The breaking news that boxing great Muhammad Ali couldn’t beat this final fight of his extraordinary life seems almost unbelievable! In my mind, he was invincible! As a teenager and young adult, I grew up during Ali’s pugilist and social activist heyday.
At first, he was just a larger-than-life sports hero for me. Like millions around the world, I loved his boxing matches. He was fast, fearless, colorful and usually backed up his boastful predictions. In the ring, Ali displayed the punching power of Joe Louis but the “float-like-a-butterfly” canvas moves of Sugar Ray Robinson. He brought beauty and finesse to what can be a brutal game of sports competition. Even those who didn’t like boxing were mesmerized by the handsome man, affectionately called the “Louisville Lip.”
But when Ali decided to stand up and be a conscientious Vietnam War objector, change his name and follow his Muslim faith, he became more than just a heavyweight champion for me and others. He endured the public slings and arrows of his convictions. He sacrificed three prime years of his professional career to make a larger point to the world and young men of color, like myself. Ali was a smart, proud man. He was a role model and a hero!
Growing up in Cleveland, Ohio, I remember June 4th, 1967. That was the day of the “Ali Summit” on Euclid Avenue. Surrounded by an all-star group of African American athletes and an attorney/politician soon to make history, Ali made it clear he would not back down. Before the press conference, the group had grilled Ali on his controversial position. They wanted to be sure he knew and understood the implications of what he was doing to himself and those who publicly supported his courageous stand. As successful young black men during the height of the modern and turbulent civil rights movement, they had a lot to lose. The meeting was organized by the Cleveland Browns’ Hall-of-Fame running back, Jim Brown. At the time, Cleveland was the perfect place for the summit to convene. The world was already watching the northern Ohio city because of its black political and social power. The only non-professional athlete pictured (far left) with the group was my uncle, Carl Stokes, who five months later would be elected the first African American mayor of a major U.S. city.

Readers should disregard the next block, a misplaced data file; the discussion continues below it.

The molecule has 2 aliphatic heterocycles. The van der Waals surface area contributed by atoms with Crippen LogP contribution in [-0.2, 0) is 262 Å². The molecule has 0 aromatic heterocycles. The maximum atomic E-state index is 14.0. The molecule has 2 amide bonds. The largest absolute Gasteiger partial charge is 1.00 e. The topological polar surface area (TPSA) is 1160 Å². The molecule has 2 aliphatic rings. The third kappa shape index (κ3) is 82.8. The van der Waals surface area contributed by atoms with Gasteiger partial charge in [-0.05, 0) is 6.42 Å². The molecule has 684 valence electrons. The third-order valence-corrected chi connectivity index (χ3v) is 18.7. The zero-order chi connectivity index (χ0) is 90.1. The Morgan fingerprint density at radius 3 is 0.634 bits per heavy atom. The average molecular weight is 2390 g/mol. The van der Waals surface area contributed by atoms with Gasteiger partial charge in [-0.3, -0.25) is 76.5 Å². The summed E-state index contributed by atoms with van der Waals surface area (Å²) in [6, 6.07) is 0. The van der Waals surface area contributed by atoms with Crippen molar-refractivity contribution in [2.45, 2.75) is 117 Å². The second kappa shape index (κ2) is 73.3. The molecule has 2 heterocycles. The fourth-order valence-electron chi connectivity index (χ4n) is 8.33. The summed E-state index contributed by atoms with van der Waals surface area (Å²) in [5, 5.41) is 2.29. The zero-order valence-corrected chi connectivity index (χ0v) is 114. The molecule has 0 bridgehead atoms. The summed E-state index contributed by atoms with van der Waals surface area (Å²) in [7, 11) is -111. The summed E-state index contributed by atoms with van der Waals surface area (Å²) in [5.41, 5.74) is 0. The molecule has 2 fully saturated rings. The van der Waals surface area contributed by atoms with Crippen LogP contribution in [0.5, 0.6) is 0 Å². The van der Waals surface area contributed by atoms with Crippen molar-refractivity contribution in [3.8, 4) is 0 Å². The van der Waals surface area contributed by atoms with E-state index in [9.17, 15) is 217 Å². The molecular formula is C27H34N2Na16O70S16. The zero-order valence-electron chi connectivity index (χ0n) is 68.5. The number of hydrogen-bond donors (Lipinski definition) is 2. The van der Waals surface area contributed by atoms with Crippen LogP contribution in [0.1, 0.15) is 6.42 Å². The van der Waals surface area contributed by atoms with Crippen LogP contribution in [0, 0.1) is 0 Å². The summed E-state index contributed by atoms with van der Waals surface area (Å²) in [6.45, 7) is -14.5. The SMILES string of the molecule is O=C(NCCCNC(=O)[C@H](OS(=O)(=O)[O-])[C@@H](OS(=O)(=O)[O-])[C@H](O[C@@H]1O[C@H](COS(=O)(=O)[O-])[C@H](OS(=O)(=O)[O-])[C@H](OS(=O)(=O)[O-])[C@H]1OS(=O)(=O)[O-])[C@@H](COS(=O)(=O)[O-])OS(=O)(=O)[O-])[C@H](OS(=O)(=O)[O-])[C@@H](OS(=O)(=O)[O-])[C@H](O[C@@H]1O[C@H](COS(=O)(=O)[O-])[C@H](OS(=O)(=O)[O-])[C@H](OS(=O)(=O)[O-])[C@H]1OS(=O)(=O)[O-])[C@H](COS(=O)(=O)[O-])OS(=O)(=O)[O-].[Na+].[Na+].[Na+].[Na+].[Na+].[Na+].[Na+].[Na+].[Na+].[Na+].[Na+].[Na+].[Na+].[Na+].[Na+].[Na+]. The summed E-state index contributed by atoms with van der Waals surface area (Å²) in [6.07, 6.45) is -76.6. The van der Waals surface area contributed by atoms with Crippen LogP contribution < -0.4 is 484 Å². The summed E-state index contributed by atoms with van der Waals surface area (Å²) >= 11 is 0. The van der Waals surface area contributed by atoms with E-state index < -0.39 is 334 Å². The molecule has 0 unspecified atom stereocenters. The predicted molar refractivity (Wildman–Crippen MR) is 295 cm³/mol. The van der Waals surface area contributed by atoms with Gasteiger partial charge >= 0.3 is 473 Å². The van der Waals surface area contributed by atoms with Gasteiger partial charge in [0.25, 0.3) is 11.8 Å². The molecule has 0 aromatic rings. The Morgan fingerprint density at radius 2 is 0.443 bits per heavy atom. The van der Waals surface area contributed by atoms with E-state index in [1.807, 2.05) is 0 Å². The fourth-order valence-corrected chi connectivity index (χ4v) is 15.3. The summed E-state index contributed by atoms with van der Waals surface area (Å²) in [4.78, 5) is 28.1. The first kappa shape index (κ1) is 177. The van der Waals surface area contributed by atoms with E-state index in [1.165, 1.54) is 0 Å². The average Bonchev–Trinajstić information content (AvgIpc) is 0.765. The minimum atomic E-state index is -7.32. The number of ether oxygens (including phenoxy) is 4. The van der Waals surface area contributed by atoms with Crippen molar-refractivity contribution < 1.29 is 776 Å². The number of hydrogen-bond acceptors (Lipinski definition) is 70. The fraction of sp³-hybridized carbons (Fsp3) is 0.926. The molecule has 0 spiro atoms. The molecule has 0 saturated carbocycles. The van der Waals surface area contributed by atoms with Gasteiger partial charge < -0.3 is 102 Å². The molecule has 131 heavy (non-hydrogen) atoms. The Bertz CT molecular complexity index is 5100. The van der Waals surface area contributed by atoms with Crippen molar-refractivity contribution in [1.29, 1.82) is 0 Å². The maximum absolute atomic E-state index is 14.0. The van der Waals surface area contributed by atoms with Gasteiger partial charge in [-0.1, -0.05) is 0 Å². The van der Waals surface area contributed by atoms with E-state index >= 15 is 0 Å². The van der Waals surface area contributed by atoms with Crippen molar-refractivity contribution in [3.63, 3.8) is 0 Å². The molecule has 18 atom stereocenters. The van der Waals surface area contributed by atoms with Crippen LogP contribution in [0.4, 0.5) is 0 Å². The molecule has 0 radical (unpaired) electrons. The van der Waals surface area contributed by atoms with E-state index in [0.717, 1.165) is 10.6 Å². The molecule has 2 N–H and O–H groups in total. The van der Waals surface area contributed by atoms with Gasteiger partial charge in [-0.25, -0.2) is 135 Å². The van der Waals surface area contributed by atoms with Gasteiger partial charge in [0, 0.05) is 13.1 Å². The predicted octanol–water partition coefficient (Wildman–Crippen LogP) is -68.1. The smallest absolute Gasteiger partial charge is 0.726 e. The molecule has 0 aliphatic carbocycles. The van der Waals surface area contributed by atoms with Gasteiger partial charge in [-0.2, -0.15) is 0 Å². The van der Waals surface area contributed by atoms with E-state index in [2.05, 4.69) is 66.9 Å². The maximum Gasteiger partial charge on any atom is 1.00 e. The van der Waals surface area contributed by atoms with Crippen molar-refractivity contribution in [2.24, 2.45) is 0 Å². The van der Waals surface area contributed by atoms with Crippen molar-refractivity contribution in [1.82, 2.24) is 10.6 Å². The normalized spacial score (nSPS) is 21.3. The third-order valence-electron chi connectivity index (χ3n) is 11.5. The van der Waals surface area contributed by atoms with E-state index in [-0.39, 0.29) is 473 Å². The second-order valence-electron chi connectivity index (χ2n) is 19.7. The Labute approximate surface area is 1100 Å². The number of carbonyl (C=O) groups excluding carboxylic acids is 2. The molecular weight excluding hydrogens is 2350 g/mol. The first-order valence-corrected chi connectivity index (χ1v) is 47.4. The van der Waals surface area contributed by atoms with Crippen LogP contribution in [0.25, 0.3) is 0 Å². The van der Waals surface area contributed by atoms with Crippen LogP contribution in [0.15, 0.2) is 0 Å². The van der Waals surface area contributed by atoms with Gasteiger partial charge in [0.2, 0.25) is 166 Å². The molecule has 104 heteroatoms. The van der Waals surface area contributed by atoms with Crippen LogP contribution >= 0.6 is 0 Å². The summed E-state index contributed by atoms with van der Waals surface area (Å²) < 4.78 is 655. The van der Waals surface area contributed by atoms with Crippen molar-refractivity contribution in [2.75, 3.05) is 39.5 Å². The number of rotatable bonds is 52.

For the next 11 years, I watched and cheered for Ali from afar – both in the courts and in the various boxing rings around the world. But finally, on a terribly hot and humid July evening in 1978, I got my chance as a young Washington Post sports reporter to meet and cover one of my sports idols. Ali came to the nation’s capital to raise funds for Native Americans. I stood at ring side (lower right hand corner with white shirt) with my notebook trying my best to record and appreciate that once in a lifetime moment.
“The Greatest” is now gone but I still have my article, photo, Wheaties box, metallic collector cards, USA Today “50 Years” Special Edition and memories to share with my children. I saw Muhammad Ali in action and up close! As a journalist and sports fan, it doesn’t get any better than that.